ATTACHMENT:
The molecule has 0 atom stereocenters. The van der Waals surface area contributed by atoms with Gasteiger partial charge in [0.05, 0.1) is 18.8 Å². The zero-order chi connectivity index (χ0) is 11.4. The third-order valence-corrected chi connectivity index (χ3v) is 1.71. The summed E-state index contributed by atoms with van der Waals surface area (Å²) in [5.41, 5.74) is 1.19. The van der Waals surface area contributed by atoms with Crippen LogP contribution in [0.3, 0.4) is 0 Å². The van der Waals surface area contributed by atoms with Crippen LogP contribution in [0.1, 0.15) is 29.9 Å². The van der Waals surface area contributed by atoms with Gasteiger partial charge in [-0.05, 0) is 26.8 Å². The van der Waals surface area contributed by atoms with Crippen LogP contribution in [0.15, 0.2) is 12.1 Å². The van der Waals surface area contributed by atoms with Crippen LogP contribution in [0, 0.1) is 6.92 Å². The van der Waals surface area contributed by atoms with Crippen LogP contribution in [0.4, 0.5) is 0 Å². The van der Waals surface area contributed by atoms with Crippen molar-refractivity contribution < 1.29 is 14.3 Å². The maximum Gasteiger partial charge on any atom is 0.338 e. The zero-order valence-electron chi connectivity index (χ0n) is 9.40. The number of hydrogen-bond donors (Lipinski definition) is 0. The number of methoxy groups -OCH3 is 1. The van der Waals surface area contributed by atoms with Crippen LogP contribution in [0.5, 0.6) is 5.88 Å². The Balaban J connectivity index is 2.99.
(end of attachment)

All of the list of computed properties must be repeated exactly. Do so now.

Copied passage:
The molecule has 0 atom stereocenters. The van der Waals surface area contributed by atoms with Gasteiger partial charge in [0.05, 0.1) is 18.8 Å². The zero-order chi connectivity index (χ0) is 11.4. The third-order valence-corrected chi connectivity index (χ3v) is 1.71. The summed E-state index contributed by atoms with van der Waals surface area (Å²) in [5.41, 5.74) is 1.19. The van der Waals surface area contributed by atoms with Crippen LogP contribution in [0.3, 0.4) is 0 Å². The van der Waals surface area contributed by atoms with Crippen LogP contribution in [0.1, 0.15) is 29.9 Å². The van der Waals surface area contributed by atoms with Gasteiger partial charge in [-0.05, 0) is 26.8 Å². The van der Waals surface area contributed by atoms with Crippen LogP contribution in [0.15, 0.2) is 12.1 Å². The van der Waals surface area contributed by atoms with Crippen LogP contribution in [0, 0.1) is 6.92 Å². The van der Waals surface area contributed by atoms with Crippen LogP contribution in [0.4, 0.5) is 0 Å². The van der Waals surface area contributed by atoms with Crippen molar-refractivity contribution < 1.29 is 14.3 Å². The maximum Gasteiger partial charge on any atom is 0.338 e. The zero-order valence-electron chi connectivity index (χ0n) is 9.40. The number of hydrogen-bond donors (Lipinski definition) is 0. The number of methoxy groups -OCH3 is 1. The van der Waals surface area contributed by atoms with Crippen LogP contribution in [0.5, 0.6) is 5.88 Å². The Balaban J connectivity index is 2.99.